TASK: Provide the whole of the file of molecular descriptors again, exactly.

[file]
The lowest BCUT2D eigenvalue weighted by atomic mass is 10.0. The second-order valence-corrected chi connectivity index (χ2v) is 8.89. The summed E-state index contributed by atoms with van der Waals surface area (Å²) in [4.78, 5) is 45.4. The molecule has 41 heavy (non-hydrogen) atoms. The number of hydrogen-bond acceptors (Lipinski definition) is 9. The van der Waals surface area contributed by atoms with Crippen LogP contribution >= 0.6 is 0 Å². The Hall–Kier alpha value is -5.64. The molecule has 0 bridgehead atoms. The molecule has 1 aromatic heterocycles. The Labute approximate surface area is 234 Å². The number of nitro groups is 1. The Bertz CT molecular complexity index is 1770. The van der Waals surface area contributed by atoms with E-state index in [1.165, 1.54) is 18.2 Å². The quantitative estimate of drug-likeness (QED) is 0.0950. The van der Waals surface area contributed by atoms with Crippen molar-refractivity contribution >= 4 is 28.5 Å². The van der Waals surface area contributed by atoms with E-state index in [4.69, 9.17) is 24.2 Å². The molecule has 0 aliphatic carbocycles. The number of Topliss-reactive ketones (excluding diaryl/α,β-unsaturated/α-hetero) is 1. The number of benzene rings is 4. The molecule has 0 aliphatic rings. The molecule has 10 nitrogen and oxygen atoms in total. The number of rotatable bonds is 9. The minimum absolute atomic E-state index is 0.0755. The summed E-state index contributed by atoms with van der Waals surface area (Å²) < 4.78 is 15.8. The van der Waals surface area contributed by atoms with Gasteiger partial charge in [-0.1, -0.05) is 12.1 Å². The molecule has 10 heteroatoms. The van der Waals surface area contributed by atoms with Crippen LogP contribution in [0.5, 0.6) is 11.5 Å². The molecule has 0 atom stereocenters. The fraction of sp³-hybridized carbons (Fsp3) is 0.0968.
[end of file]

The lowest BCUT2D eigenvalue weighted by atomic mass is 10.0. The second-order valence-corrected chi connectivity index (χ2v) is 8.89. The summed E-state index contributed by atoms with van der Waals surface area (Å²) in [4.78, 5) is 45.4. The molecule has 41 heavy (non-hydrogen) atoms. The number of hydrogen-bond acceptors (Lipinski definition) is 9. The van der Waals surface area contributed by atoms with Crippen LogP contribution >= 0.6 is 0 Å². The Hall–Kier alpha value is -5.64. The molecule has 0 bridgehead atoms. The molecule has 1 aromatic heterocycles. The Labute approximate surface area is 234 Å². The number of nitro groups is 1. The Bertz CT molecular complexity index is 1770. The van der Waals surface area contributed by atoms with E-state index in [1.165, 1.54) is 18.2 Å². The quantitative estimate of drug-likeness (QED) is 0.0950. The van der Waals surface area contributed by atoms with Crippen molar-refractivity contribution >= 4 is 28.5 Å². The van der Waals surface area contributed by atoms with E-state index in [4.69, 9.17) is 24.2 Å². The molecule has 0 aliphatic carbocycles. The number of Topliss-reactive ketones (excluding diaryl/α,β-unsaturated/α-hetero) is 1. The number of benzene rings is 4. The molecule has 0 aliphatic rings. The molecule has 10 nitrogen and oxygen atoms in total. The number of rotatable bonds is 9. The minimum absolute atomic E-state index is 0.0755. The summed E-state index contributed by atoms with van der Waals surface area (Å²) < 4.78 is 15.8. The van der Waals surface area contributed by atoms with Gasteiger partial charge in [-0.1, -0.05) is 12.1 Å². The molecule has 10 heteroatoms. The van der Waals surface area contributed by atoms with Crippen LogP contribution in [0.5, 0.6) is 11.5 Å². The molecule has 0 atom stereocenters. The fraction of sp³-hybridized carbons (Fsp3) is 0.0968.